MARINE CORPS LOGISTICS BASE ALBANY, Ga. --
Editor’s note: This is the fourth article of an eight-part series on Inside Installation and Environment Division.
Nearing completion, the landfill gas-to-energy project at Marine Corps Logistics Base Albany is the first of its kind in the U.S. Navy and U.S. Marine Corps. A groundbreaking ceremony was held May 20, 2010, and now base officials are excited about what a partnership of this magnitude will mean for everyone, once finished.
Charles Phelps, electrical engineer, Public Works, Installation and Environment Division, MCLB Albany, is responsible for all electrical systems on base from the time it arrives or is built, when it goes through high voltage areas and is redistributed back throughout the base.
“Electricity is a vital component to everything we do here and electrical systems are integrated into our daily lives. It affects everything from ammunition storage to vehicle repairs, and if it does not work properly or goes down for some reason, it affects the warfighter down range on the battle field,” Phelps said. “If we don’t have power, personnel cannot use computer systems or repair equipment that is needed.” Phelps said there are several facets of his job that include new construction, where he ensures that new buildings are up to proper codes and regulations, and renovations where older facilities are brought up to the new codes.
“My most exciting project so far is the landfill gas project, which is a new mission for the base. It’s an engineer’s dream to have something like this here. The whole concept of going green will create a new zero energy footprints for the base. It’s a very exciting time from an electrical engineering standpoint,” Phelps said.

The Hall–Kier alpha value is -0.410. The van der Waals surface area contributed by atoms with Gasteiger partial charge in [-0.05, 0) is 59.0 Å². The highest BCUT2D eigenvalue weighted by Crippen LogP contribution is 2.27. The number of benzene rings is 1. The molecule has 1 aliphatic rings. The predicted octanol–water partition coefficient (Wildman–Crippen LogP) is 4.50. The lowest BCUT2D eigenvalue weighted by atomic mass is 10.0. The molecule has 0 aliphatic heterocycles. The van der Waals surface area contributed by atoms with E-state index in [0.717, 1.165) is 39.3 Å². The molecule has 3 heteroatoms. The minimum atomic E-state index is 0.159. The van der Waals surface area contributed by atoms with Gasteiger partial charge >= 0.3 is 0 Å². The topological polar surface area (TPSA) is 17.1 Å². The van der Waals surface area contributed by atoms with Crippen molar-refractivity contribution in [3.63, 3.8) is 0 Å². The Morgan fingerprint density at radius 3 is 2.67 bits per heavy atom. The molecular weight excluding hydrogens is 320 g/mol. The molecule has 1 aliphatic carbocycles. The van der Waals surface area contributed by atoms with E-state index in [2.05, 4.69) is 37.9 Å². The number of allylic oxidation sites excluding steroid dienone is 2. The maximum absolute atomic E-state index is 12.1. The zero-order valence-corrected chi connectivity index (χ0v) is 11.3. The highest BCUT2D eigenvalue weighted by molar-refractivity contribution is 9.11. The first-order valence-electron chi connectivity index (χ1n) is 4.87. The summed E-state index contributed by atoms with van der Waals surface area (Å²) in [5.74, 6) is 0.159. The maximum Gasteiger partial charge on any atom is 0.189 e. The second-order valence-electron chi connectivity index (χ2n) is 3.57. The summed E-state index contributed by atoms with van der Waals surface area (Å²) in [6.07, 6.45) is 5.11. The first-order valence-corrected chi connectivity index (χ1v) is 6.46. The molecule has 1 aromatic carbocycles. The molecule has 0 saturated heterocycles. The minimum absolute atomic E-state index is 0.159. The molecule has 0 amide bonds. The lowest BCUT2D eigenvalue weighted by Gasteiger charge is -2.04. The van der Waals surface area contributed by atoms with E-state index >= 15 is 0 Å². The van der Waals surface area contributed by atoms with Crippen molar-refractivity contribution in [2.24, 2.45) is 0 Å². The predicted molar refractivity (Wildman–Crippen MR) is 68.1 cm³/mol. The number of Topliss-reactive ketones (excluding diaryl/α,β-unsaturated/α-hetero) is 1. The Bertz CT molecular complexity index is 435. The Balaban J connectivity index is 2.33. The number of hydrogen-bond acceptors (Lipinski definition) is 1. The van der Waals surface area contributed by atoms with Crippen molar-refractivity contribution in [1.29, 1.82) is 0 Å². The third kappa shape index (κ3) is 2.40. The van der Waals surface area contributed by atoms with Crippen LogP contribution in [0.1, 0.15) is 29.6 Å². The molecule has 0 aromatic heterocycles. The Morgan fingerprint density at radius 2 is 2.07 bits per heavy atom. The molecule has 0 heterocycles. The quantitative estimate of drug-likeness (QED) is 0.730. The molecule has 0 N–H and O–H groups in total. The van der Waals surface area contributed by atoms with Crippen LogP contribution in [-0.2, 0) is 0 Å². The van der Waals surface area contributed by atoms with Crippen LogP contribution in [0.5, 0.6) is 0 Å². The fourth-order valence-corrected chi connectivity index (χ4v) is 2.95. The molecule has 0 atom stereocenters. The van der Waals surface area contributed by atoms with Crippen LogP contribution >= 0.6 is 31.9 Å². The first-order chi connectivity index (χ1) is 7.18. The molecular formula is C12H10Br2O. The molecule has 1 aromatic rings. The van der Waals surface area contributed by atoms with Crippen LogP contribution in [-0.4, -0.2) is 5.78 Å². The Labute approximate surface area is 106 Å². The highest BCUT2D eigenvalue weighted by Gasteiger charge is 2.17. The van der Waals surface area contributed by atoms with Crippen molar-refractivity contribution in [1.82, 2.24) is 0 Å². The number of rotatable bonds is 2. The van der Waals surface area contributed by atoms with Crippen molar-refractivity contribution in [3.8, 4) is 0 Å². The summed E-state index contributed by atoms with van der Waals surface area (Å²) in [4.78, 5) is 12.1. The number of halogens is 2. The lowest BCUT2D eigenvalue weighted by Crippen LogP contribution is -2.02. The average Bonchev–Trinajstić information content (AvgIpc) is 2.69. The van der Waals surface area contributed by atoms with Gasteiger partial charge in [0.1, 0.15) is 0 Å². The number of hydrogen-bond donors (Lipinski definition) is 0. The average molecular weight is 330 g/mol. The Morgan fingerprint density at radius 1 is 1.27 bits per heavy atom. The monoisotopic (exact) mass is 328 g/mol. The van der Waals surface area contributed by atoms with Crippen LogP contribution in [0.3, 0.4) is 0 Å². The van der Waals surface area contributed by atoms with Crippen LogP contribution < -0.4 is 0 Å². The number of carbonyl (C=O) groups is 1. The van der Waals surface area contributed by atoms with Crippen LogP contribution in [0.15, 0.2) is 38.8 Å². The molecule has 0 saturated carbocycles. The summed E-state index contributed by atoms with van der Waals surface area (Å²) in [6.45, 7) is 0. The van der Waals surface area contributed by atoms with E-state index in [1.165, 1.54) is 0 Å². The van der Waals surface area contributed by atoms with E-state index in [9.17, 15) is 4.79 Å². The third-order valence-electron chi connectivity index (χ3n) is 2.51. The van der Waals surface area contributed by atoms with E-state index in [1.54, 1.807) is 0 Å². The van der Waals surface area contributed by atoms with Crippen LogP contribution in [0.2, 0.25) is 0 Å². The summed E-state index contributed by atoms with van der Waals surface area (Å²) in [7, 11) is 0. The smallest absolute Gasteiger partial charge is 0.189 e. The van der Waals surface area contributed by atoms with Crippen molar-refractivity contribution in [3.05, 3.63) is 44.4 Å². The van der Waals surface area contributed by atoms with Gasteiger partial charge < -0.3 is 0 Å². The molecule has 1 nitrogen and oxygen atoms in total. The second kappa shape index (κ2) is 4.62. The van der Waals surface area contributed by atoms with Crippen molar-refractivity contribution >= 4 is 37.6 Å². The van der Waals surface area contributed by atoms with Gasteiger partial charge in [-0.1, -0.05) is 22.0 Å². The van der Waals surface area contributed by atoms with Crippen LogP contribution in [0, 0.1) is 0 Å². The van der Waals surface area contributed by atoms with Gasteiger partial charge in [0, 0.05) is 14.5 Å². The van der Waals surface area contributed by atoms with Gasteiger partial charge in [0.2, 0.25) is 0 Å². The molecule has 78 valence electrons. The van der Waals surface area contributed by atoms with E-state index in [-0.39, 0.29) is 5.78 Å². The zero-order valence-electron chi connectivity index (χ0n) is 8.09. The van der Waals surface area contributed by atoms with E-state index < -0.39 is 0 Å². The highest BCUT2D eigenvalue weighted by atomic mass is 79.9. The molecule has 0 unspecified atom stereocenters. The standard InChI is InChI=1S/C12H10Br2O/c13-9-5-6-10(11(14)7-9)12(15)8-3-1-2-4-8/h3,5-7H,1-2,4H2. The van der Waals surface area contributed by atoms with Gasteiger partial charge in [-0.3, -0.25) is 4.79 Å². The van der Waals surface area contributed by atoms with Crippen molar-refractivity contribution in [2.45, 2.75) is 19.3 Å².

According to base officials, the landfill gas-to-energy project is a partnership between Chevron Energy Solutions, Dougherty County and the Marine Corps. It will cost $14 million to implement, but will save the base $1,150,790 annually in utility operations. Phelps said the way the technology will work is to capture the methane gas from the landfill, pipe it here on base and run it through an engine generator set that will convert it to electrical energy, 1.9 megawatts, and excess heat will convert water to steam for MCA consumption.
“We are extremely excited about the progress of our landfill gas project. Chevron Energy Solutions has done a great job and once it is up and operating, it will help reduce greenhouse gas emissions, help increase our energy security posture, and help us achieve presidential and congressional energy reduction mandates,” said Col. Terry V. Williams, commanding officer, MCLB Albany. “The fact we are partnering with Dougherty County makes it that much more exciting.”
Phelps said the largest beneficiary of this new technology will be Maintenance Center Albany.
“It’s a big feather in everyone’s hat. This renewable energy project will be around for a long time,” he said. “With this new green initiative and all the new emerging technologies, this will help the base commanding officer reach his goal to become the greenest base in the Marine Corps, not just in the U.S., but throughout the world.” Eddie Hunt, energy manager, I&E, said the project is going well and it is on schedule to be completed by mid-March, allowing time for testing and ready to be fully operational by May 2011.
“This is a 20-year contract and the greatest part is that its renewable energy that will eventually pay for itself,” Hunt said. “When the price of oil goes up, it costs everyone. If the military can get off fossil fuels, it will make us more secure and less dependent.”
Hunt said with the landfill gas-to-energy project, if there is a power failure due to a storm or other reason, MCA can still run the production lines and repair equipment, both large and small.
This project will have the capacity to power nearly one-third of the base, if needed.
“A project like this is not only good for the Marine Corps, but the community as well. Working with Dougherty County is a great partnership and once completed, the base will exceed its federally mandated goals for reducing energy consumption,” he said. “It’s a win-win because we will be generating and using the energy we produce here on the installation, saving the government thousands of dollars over time.”